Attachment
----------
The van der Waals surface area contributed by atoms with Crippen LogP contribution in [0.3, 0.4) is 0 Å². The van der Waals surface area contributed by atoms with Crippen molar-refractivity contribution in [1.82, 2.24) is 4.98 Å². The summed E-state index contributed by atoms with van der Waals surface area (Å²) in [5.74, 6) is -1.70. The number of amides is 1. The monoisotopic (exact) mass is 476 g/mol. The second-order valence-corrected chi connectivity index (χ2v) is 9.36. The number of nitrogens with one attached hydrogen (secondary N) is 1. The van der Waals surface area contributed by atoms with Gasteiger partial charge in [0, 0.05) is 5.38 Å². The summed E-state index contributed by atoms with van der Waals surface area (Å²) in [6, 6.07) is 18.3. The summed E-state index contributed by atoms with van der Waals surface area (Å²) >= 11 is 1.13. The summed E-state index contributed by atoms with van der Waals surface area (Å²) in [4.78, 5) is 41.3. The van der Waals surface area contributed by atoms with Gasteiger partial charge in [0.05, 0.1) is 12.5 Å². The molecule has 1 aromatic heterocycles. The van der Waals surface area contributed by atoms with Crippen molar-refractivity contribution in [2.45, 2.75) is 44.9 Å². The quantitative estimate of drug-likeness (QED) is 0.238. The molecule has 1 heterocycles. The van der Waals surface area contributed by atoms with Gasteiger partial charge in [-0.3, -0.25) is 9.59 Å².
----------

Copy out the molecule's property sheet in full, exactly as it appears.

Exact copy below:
The van der Waals surface area contributed by atoms with Crippen LogP contribution in [0.3, 0.4) is 0 Å². The van der Waals surface area contributed by atoms with Crippen molar-refractivity contribution in [1.82, 2.24) is 4.98 Å². The summed E-state index contributed by atoms with van der Waals surface area (Å²) in [5.74, 6) is -1.70. The number of amides is 1. The monoisotopic (exact) mass is 476 g/mol. The second-order valence-corrected chi connectivity index (χ2v) is 9.36. The number of nitrogens with one attached hydrogen (secondary N) is 1. The van der Waals surface area contributed by atoms with Gasteiger partial charge in [0, 0.05) is 5.38 Å². The summed E-state index contributed by atoms with van der Waals surface area (Å²) in [6, 6.07) is 18.3. The summed E-state index contributed by atoms with van der Waals surface area (Å²) >= 11 is 1.13. The summed E-state index contributed by atoms with van der Waals surface area (Å²) in [4.78, 5) is 41.3. The van der Waals surface area contributed by atoms with Gasteiger partial charge in [0.05, 0.1) is 12.5 Å². The molecule has 1 aromatic heterocycles. The van der Waals surface area contributed by atoms with Crippen molar-refractivity contribution in [2.45, 2.75) is 44.9 Å². The quantitative estimate of drug-likeness (QED) is 0.238. The molecule has 1 heterocycles. The van der Waals surface area contributed by atoms with Gasteiger partial charge in [-0.3, -0.25) is 9.59 Å².